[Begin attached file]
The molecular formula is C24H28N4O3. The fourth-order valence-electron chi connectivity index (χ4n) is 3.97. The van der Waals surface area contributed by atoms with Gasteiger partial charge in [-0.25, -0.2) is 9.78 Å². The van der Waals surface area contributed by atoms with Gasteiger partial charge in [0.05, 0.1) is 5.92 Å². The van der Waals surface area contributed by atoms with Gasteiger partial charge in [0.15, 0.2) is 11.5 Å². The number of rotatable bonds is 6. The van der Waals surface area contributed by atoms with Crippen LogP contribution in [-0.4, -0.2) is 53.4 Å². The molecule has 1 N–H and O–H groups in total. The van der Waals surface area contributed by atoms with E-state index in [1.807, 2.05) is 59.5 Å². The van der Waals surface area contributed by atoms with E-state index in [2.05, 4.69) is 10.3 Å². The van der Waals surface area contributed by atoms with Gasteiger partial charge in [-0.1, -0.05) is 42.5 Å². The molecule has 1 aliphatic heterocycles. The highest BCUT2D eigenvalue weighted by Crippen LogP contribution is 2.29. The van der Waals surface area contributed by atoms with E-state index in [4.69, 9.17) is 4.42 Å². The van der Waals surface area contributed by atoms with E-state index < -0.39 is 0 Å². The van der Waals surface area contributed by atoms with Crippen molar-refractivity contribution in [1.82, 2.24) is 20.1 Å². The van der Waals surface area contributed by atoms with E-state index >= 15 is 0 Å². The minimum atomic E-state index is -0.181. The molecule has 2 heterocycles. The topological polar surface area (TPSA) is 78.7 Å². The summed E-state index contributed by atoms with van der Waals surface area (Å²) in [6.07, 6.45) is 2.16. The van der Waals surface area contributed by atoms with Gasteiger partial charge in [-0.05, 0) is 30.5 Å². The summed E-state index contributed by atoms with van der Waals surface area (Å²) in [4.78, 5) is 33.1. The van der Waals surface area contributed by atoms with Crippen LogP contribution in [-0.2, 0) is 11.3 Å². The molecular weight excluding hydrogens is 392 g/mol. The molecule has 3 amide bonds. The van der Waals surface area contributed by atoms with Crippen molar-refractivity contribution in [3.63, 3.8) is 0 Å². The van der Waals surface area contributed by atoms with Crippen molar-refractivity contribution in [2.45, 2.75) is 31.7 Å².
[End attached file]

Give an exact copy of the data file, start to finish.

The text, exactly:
The molecular formula is C24H28N4O3. The fourth-order valence-electron chi connectivity index (χ4n) is 3.97. The van der Waals surface area contributed by atoms with Gasteiger partial charge in [-0.25, -0.2) is 9.78 Å². The van der Waals surface area contributed by atoms with Gasteiger partial charge in [0.05, 0.1) is 5.92 Å². The van der Waals surface area contributed by atoms with Gasteiger partial charge in [0.15, 0.2) is 11.5 Å². The number of rotatable bonds is 6. The van der Waals surface area contributed by atoms with Crippen LogP contribution in [-0.4, -0.2) is 53.4 Å². The molecule has 1 N–H and O–H groups in total. The van der Waals surface area contributed by atoms with E-state index in [1.807, 2.05) is 59.5 Å². The van der Waals surface area contributed by atoms with E-state index in [2.05, 4.69) is 10.3 Å². The van der Waals surface area contributed by atoms with Gasteiger partial charge in [-0.1, -0.05) is 42.5 Å². The molecule has 1 aliphatic heterocycles. The highest BCUT2D eigenvalue weighted by Crippen LogP contribution is 2.29. The van der Waals surface area contributed by atoms with E-state index in [4.69, 9.17) is 4.42 Å². The van der Waals surface area contributed by atoms with E-state index < -0.39 is 0 Å². The van der Waals surface area contributed by atoms with Crippen molar-refractivity contribution in [1.82, 2.24) is 20.1 Å². The van der Waals surface area contributed by atoms with E-state index >= 15 is 0 Å². The minimum atomic E-state index is -0.181. The molecule has 2 heterocycles. The topological polar surface area (TPSA) is 78.7 Å². The summed E-state index contributed by atoms with van der Waals surface area (Å²) in [6.07, 6.45) is 2.16. The van der Waals surface area contributed by atoms with Gasteiger partial charge in [-0.05, 0) is 30.5 Å². The summed E-state index contributed by atoms with van der Waals surface area (Å²) in [4.78, 5) is 33.1. The van der Waals surface area contributed by atoms with Crippen LogP contribution in [-0.2, 0) is 11.3 Å². The molecular weight excluding hydrogens is 392 g/mol. The molecule has 3 amide bonds. The van der Waals surface area contributed by atoms with Crippen molar-refractivity contribution in [3.63, 3.8) is 0 Å². The van der Waals surface area contributed by atoms with Crippen molar-refractivity contribution in [2.45, 2.75) is 31.7 Å².